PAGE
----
NEWS

Two Canadians hit the Olympic standard at the Marathon Project

A contingent of Canadian runners had a successful day in Arizona at the Marathon Project, a 100-person race, this past weekend with two runners hitting the Olympic mark and making their way onto a growing list of Olympic hopefuls. 

On the women's side, Natasha Wodak ran a sizzling 2:26:19, good enough for a fifth-place finish in the event, which was won by American distance runner Sara Hall in 2:20:32

Wodak's mark gets her the Canadian Olympic standard and puts her third on the list of potential marathon candidates for the Tokyo Olympic Games in May 2021. 

Dayna Pidhoresky won the Olympic Trials back in the fall of 2019 at the Toronto Waterfront Marathon while Malindi Elmore broke the Canadian marathon record running 2:24:50 in Houston last January. 

Rachel Cliff ran 2:26:56 in Japan in 2019, but a nagging injury and a COVID-19 pandemic have prevented her from running this year. 

Wodak, 39, also a top Canadian runner at the 10,000-metre distance, posted a message on Instagram following the race, and said "Getting to the start line of a marathon healthy & fit- knowing you’ve done everything you can to prepare - is an accomplishment in itself. Feeling really happy & excited about the marathon build I was able to put together with the amazing support from some very special people."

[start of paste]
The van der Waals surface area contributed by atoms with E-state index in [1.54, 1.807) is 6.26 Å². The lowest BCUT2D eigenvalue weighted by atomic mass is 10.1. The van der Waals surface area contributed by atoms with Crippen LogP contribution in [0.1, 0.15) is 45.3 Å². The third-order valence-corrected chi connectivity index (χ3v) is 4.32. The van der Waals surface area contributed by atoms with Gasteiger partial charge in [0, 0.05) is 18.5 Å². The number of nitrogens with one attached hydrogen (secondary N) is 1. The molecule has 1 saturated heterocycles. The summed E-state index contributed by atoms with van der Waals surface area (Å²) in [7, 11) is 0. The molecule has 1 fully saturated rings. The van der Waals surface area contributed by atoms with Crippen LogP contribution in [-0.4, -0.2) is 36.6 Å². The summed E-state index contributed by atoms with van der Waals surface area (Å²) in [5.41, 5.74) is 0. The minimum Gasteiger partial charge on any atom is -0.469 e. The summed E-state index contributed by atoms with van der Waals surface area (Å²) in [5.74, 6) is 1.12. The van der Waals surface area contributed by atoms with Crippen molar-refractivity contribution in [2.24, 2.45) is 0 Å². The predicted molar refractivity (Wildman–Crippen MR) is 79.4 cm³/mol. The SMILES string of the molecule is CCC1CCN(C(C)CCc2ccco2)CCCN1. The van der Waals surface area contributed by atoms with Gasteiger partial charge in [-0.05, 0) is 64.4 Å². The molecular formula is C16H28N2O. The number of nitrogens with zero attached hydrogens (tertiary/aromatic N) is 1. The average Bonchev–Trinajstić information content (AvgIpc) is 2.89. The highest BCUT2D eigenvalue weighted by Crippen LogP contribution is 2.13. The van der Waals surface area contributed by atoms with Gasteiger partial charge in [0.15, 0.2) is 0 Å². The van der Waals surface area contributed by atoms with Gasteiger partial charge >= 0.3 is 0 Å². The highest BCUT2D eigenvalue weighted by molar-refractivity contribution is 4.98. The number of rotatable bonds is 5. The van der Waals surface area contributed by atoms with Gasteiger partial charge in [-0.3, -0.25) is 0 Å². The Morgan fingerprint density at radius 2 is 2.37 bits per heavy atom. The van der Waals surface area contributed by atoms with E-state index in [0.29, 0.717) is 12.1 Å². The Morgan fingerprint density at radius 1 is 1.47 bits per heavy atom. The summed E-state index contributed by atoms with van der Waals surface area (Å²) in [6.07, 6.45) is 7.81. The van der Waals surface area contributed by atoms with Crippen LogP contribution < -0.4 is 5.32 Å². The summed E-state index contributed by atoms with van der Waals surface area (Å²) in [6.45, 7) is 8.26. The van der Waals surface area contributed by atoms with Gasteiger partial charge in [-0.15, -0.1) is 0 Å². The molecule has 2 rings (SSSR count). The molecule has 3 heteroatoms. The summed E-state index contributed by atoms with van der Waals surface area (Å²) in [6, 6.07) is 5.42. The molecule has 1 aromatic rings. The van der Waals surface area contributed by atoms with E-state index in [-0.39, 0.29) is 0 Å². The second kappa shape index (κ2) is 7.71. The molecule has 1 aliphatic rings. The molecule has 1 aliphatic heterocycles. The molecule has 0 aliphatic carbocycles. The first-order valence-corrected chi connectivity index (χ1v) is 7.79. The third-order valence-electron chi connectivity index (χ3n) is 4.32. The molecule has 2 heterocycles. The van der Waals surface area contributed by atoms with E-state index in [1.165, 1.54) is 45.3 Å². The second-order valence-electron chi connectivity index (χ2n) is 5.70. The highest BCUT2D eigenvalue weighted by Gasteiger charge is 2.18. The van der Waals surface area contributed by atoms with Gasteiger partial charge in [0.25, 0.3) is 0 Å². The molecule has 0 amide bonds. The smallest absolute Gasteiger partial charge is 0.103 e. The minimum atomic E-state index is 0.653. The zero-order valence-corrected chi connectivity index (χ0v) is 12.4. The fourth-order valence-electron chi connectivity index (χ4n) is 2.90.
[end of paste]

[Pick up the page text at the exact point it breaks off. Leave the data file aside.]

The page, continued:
On the men's side, Ben Preisner was the top Canuck finishing at 2:10:17 placing him seventh overall in the race, which was won by American Marty Hehir in 2:08:59.

Preisner was making his marathon debut, and hit the fourth fastest men's marathon in Canadian history at 2:10:17, and, more importantly, hit the Canadian Olympic standard. 

"In terms of race execution and the time I achieved, it is definitely up there in terms of career highlights," Preisner told CBC Sports following the race. 

"I trusted the training we [had] done and didn't feel the need to be right in the middle of the front group," he said. "Staying slightly behind the main pack, but within striking distance, through [32 km] allowed me to focus only on myself and keep mentally focused. I believe the consistency I maintained helped tremendously in the last 10K."

The time puts Preisner at number two on the Olympic depth chart behind Trevor Hofbauer who won the Olympic Trials in 2019 and ahead of Tristan Woodfine who ran a 2:10:51 in London this past fall.  

There are up to three spots available for men's and women's marathons on the Canadian Olympic team for Tokyo but runners will not be number until next spring. Only those who won the Olympic Trials in 2019 are assured of a place on the team.

Canadians Kinsey Middleton, Justin Kent, Cam Levins, and Rory Linkletter also competed in the Marathon Project.

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